How It Feels

You may feel a slight sting when you receive an injection of medicine to numb your skin. You may feel a dull pressure as the biopsy needle is inserted. For a transrectal biopsy, you may feel pressure in the rectum while the ultrasound probe or guiding finger is in place. You also may feel a brief, sharp pain as the biopsy needle is inserted into the prostate gland. Usually several biopsy samples are collected.

Following the biopsy, you will be asked to avoid strenuous activities for about 4 hours. You may have mild pain in the pelvic area and blood in your urine for up to 5 days. Also, you may have some discoloration of your semen for up to 1 month after the biopsy. If you had a transrectal biopsy, you may experience a small amount of bleeding from your rectum for 2 to 3 days after the biopsy.

If you have a transurethral biopsy, you may have a urinary catheter in place for a few hours after the biopsy. You also may need to take an antibiotic medicine for several days after the biopsy.

If you have a general anesthetic, you will be in a recovery room for a few hours after the biopsy. You will need someone to drive you home when you are released. When you get home, your muscles may ache and you may feel tired for the rest of the day.


A prostate biopsy has a slight risk of causing problems such as:

  • Infection. This is more common in men who have undiagnosed prostatitis. Usually, taking antibiotic medicine before the biopsy prevents an infection from developing.
  • Bleeding into the urethra or bladder. This can cause a blood blister (hematoma), an inability to urinate, or a need to urinate often.
  • Bleeding from the rectum. If you have a transrectal biopsy, you may experience a small amount of bleeding from your rectum for 2 to 3 days after the biopsy.
  • An allergic reaction to the anesthetic medicines used during the biopsy.

After the biopsy

Call your doctor immediately if you:

  • Have heavy bleeding or bleeding continues longer than 2 to 3 days.
  • Have increased pain.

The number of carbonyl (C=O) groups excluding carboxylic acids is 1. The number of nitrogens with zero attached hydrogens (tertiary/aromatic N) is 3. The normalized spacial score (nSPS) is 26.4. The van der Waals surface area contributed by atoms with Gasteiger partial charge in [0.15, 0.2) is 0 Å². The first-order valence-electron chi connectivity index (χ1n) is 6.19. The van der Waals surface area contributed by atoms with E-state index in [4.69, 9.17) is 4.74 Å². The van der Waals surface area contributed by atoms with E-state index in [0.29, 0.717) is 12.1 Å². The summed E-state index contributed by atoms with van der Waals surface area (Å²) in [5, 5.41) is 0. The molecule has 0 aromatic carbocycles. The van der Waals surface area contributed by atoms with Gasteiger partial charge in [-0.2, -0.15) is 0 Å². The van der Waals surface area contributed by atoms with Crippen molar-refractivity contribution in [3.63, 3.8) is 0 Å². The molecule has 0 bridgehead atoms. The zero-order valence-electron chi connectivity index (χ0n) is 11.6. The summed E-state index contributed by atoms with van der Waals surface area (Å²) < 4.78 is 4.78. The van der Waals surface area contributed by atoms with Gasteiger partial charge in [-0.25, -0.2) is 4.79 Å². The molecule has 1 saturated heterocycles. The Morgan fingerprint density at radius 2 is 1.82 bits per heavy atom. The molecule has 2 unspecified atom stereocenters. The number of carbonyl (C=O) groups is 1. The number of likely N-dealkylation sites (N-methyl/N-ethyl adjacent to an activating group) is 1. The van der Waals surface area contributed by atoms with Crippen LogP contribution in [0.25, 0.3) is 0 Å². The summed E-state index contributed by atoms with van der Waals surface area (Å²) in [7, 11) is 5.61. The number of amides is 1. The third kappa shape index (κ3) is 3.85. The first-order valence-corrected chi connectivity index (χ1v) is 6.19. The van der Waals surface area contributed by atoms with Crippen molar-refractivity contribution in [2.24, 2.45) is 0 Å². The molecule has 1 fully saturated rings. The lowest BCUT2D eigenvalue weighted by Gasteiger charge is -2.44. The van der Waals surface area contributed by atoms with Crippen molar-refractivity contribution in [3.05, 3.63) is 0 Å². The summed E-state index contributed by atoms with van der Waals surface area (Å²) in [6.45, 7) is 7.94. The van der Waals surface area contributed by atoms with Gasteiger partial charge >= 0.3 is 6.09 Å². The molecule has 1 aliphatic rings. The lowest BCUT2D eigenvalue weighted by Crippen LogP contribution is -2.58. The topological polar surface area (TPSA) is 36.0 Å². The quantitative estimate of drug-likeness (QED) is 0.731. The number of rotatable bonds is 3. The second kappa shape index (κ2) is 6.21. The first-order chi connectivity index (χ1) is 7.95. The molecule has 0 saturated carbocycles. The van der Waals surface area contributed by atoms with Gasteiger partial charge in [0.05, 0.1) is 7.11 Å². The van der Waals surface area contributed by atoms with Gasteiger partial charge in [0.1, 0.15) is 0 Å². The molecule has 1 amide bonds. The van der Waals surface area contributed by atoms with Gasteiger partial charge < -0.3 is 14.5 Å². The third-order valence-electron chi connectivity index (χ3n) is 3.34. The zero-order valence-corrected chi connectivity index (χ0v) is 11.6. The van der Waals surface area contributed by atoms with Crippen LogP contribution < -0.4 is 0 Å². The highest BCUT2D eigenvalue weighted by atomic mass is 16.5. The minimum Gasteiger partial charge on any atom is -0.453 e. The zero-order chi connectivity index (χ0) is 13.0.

• Have a fever.
  • Are unable to urinate within 8 hours or have blood in the urine for longer than 2 to 3 days.


A prostate gland biopsy is a test to remove small samples of prostate tissue to be examined under a microscope. Results are usually available within 10 days.

Prostate biopsy

The prostate gland tissue samples appear normal under the microscope, with no signs of infection or cancer.


Cancer cells or signs of infection are found.

Signs of an abnormal noncancerous enlargement of the prostate gland (benign prostatic hyperplasia, or BPH), tuberculosis, lymphoma, or rectal or bladder cancer are present.

If cancer cells are present, a grade (Gleason score) will be given, which your doctor will discuss with you. The Gleason score is considered a tool for predicting how aggressive the cancer is.

What Affects the Test

Reasons you may not be able to have the test or why the results may not be helpful include:

  • The biopsy may not contain enough tissue to make a diagnosis.
  • A chance that a cancer may be missed since the biopsy takes a small amount of tissue.

What To Think About


Other Works Consulted

  • Loeb S, Carter HB (2012). Early detection, diagnosis, and staging of prostate cancer. In AJ Wein et al., eds., Campbell-Walsh Urology, 10th ed., vol. 3, pp. 2763–2770. Philadelphia: Saunders.
  • Chernecky CC, Berger BJ (2008). Laboratory Tests and Diagnostic Procedures, 5th ed. St. Louis: Saunders.
  • Fischbach FT, Dunning MB III, eds. (2009). Manual of Laboratory and Diagnostic Tests, 8th ed. Philadelphia: Lippincott Williams and Wilkins.
  • Pagana KD, Pagana TJ (2010). Mosby’s Manual of Diagnostic and Laboratory Tests, 4th ed. St. Louis: Mosby Elsevier.
  • Zelefsky MJ, et al. (2011). Cancer of the prostate. In VT DeVita Jr et al., eds., DeVita, Hellman and Rosenberg's Cancer: Principles and Practice of Oncology, 9th ed., pp. 1220–1271. Philadelphia: Lippincott Williams and Wilkins.


By Healthwise Staff
Primary Medical Reviewer E. Gregory Thompson, MD - Internal Medicine
Specialist Medical Reviewer Christopher G. Wood, MD, FACS - Urology, Oncology
Current as of December 28, 2012

This information does not replace the advice of a doctor. Healthwise, Incorporated disclaims any warranty or liability for your use of this information. Your use of this information means that you agree to the Terms of Use. How this information was developed to help you make better health decisions.

© 1995-2014 Healthwise, Incorporated. Healthwise, Healthwise for every health decision, and the Healthwise logo are trademarks of Healthwise, Incorporated.

Symptom Checker

Feeling under the weather?

Use our interactive symptom checker to evaluate your symptoms and determine appropriate action or treatment.

Decision Points

Our interactive Decision Points guide you through making key health decisions by combining medical information with your personal information.

You'll find Decision Points to help you answer questions about:

Interactive Tools

Get started learning more about your health!

Our Interactive Tools can help you make smart decisions for a healthier life. You'll find personal calculators and tools for health and fitness, lifestyle checkups, and pregnancy.